Jul 2, 2018
Originally published: Left Voice by Juan Cruz Ferre
She defeated an incumbent who is decisively at the core of the Democratic Party establishment (he’s the Chairman of the Democratic caucus), and a friend of Wall Street. A 28-year old Latina from the Bronx who until recently worked as a waitress and bartender, she embodies the living reality of thousands of working people of color in her district. She has repeatedly stress, however, that she does not seek to represent them only from an identitarian point of view, but also through their demands. Despite the progressive character of her platform, the AFL-CIO and a dozen unions in New York–including the UFT, SEIU, the building trades and TWU local 100–sided with establishment-candidate Joseph Crowley.
All major newspapers reflected the political earthquake inside the Democratic Party and New York Times columnists called her a “political star.” Although also a product of smart campaigning and the weakness of her opponent, her victory shows that self-identified socialists can win elections; that grassroots candidates funded by individual donors rather than big capitalists can upset establishment politicians with working-class demands.
Give me your vote
Those demands are worth fighting for, and socialists should organize at their workplaces and mobilize in the streets for specific goals such as abolishing ICE (and full rights to all immigrants regardless of their legal status), tuition-free college and student debt cancellation, or Medicare for All (even though what we really need is free universal health care). We should organize and fight for these demands, even if it is a Democrat who champions them in Congress. Winning these battles would place the working class on better footing to advance in organization, strength and political consciousness.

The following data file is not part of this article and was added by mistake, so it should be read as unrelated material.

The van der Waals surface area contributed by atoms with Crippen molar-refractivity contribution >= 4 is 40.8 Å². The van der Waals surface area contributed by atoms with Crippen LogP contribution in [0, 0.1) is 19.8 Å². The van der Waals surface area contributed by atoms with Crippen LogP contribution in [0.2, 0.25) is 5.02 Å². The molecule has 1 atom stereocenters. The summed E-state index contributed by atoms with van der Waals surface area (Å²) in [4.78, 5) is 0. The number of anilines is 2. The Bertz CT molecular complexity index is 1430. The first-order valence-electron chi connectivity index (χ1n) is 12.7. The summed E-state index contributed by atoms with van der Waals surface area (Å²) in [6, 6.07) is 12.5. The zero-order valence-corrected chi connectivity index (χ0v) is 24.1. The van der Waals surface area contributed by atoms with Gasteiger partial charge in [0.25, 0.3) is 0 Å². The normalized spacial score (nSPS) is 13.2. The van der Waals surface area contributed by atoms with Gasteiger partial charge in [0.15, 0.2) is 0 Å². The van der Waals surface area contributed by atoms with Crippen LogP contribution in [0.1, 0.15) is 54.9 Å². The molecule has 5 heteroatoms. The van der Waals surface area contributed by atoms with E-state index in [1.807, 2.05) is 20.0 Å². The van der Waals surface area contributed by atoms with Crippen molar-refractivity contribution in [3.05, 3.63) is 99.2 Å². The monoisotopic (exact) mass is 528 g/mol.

However, the ends cannot be disconnected from the means. Ocasio’s win in the Democratic primary—and her wide-open path to the House—fosters the expectation that these reforms can be achieved by electing progressives into Congress. Her impromptu victory speech, genuine and encouraging as it was, remained fully within the framework of electing good people into Congress and using institutional structures to channel our politics.
Instead, the primary task, is to rally people for these goals, build a network of activists and organizers who could mobilize hundreds of thousands for Medicare for All or housing rights. We can elect a few dozen progressives to the House, but the remaining 435 representatives will vote down any such initiative unless there is enough popular mobilization as to pose a threat to the government.